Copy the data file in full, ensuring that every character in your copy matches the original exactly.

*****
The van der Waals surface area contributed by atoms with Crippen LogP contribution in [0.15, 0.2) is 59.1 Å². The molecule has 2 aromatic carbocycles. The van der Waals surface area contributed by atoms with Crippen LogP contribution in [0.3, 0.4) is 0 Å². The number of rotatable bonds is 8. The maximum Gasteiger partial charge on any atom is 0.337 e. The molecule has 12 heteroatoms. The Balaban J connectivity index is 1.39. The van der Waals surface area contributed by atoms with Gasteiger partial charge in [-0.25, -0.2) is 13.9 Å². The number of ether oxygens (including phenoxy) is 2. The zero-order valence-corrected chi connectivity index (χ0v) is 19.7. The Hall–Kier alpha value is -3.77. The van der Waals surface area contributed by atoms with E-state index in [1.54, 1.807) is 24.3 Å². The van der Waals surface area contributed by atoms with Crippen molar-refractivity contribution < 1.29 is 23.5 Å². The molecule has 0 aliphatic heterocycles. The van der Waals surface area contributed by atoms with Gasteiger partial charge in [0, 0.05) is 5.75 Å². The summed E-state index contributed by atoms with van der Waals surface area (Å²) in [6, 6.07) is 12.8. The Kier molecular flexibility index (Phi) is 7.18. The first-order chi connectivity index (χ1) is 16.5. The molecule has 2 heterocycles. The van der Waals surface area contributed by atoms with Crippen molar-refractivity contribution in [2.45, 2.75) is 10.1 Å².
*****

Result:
The van der Waals surface area contributed by atoms with Crippen LogP contribution in [0.15, 0.2) is 59.1 Å². The molecule has 2 aromatic carbocycles. The van der Waals surface area contributed by atoms with Crippen LogP contribution in [0.3, 0.4) is 0 Å². The number of rotatable bonds is 8. The maximum Gasteiger partial charge on any atom is 0.337 e. The molecule has 12 heteroatoms. The Balaban J connectivity index is 1.39. The van der Waals surface area contributed by atoms with Gasteiger partial charge in [-0.25, -0.2) is 13.9 Å². The number of ether oxygens (including phenoxy) is 2. The zero-order valence-corrected chi connectivity index (χ0v) is 19.7. The Hall–Kier alpha value is -3.77. The van der Waals surface area contributed by atoms with E-state index in [1.54, 1.807) is 24.3 Å². The van der Waals surface area contributed by atoms with Crippen molar-refractivity contribution < 1.29 is 23.5 Å². The molecule has 0 aliphatic heterocycles. The van der Waals surface area contributed by atoms with Gasteiger partial charge in [0, 0.05) is 5.75 Å². The summed E-state index contributed by atoms with van der Waals surface area (Å²) in [6, 6.07) is 12.8. The Kier molecular flexibility index (Phi) is 7.18. The first-order chi connectivity index (χ1) is 16.5. The molecule has 2 heterocycles. The van der Waals surface area contributed by atoms with Crippen molar-refractivity contribution in [2.45, 2.75) is 10.1 Å².